After each hockey match the doctor put him off for another week and gave him more pain-killers. This went on until the end of the term, with Andrew sometimes visiting the doctor twice a week.
Meanwhile something happened.
Something which appeared quite ordinary at the time but which would have an extraordinary consequence. A wondrous consequence. A consequence totally unforeseen.
I had an operation on both my feet.
Ever since my ballet-dancing days they’d been giving me trouble. To my horror both wounds went badly septic. I could not move any of my toes. I could hardly walk. Shoes were an impossibility because of the swelling. I was offered no physiotherapy and the non-stop pain contributed to my almost total immobility.
I could have killed that surgeon.
I was relieved but apprehensive when Andrew flew home for the Christmas holidays. Hobbling up the stairs to the look-out point at Lusaka airport, I hid my consternation behind my sun glasses, holding my breath as I watched him step from the British Caledonian jet. He walked with hardly a limp and looked surprisingly well and happy. In the car he chatted non-stop, smiling as we bounced along the pot-holed shortcut through the shanty township of Kalingalinga, excited that we were nearly home.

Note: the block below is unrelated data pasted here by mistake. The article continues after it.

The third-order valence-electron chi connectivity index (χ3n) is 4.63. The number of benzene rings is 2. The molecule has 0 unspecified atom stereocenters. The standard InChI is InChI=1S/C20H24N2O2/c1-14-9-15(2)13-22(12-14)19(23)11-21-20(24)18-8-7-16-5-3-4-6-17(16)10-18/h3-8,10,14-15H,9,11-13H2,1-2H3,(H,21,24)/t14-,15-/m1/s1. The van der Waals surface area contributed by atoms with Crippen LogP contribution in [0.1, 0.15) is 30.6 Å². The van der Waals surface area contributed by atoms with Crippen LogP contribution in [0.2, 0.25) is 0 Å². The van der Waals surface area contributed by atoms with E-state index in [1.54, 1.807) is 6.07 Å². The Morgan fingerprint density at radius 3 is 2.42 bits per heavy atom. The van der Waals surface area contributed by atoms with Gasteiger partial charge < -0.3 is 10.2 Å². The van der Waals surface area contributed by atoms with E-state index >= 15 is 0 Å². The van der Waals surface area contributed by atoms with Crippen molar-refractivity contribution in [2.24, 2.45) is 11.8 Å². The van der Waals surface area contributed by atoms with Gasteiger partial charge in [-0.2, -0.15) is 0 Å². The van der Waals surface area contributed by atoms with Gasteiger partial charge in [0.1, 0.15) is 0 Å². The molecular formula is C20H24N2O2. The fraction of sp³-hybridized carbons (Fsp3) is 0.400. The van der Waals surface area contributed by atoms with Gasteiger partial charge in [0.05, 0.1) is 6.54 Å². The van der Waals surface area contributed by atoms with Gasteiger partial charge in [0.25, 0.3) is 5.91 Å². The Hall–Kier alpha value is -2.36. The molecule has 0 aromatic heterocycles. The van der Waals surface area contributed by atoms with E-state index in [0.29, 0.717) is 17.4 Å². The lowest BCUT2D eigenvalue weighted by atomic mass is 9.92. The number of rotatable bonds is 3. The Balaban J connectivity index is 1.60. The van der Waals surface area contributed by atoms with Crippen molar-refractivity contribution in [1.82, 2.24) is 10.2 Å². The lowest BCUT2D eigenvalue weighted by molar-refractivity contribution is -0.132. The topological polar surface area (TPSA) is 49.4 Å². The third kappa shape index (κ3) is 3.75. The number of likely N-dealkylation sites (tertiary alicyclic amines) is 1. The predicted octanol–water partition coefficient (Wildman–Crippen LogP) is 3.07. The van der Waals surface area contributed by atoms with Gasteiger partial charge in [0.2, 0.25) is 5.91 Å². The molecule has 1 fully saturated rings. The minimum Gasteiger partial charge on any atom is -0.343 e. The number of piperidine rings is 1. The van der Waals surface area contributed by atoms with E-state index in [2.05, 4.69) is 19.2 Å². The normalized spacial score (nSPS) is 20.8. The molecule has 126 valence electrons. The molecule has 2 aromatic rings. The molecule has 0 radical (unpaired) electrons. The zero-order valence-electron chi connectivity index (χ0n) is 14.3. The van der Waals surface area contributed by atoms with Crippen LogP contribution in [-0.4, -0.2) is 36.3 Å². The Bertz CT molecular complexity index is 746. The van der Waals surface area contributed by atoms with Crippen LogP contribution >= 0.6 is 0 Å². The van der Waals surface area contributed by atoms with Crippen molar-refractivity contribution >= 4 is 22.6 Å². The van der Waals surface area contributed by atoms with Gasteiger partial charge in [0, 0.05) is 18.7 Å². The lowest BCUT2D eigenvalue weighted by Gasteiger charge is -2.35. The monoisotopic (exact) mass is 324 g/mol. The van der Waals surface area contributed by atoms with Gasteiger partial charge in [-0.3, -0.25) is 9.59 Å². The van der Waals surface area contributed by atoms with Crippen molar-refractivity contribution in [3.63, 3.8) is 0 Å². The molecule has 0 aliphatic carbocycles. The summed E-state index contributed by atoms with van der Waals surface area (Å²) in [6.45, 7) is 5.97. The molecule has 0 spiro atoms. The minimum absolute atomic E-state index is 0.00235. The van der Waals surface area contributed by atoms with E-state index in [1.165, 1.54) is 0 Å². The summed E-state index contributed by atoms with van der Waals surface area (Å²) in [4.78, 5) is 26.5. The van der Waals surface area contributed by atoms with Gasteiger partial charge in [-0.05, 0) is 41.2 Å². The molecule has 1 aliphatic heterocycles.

He had not even mentioned his knee.
The rainy season was in full swing now but oblivious of the tropical downpour he was out that very afternoon on the Lusaka golf course. Each morning he went to work with Colin and for five hours studied in a spare office for his A-levels, but in the afternoons and evenings he was caught up in a hectic social life. He played several games of golf that week. Each time he came off the eighteenth green the limp was worse, but as he never complained I did nothing about it.
Then one morning, as I was sitting reading the Times of Zambia with my bandaged feet propped up, Sarah, who had been Andrew’s devoted nanny since his birth and had followed us to Lusaka, appeared with the tea tray.
“Here’s your tea, Madam,” she said, her thin face lighting up with a smile.
As I looked up I saw Andrew walking towards me.
Suddenly he collapsed. His leg simply gave way and his body buckled towards it in an effort to ease the pain.
Forgetting my own pain I flew to his side and Sarah and I helped him to a chair. The pain was mirrored in his crumpled face. Clearly there was something very wrong.
Clearly it was time for me to take action.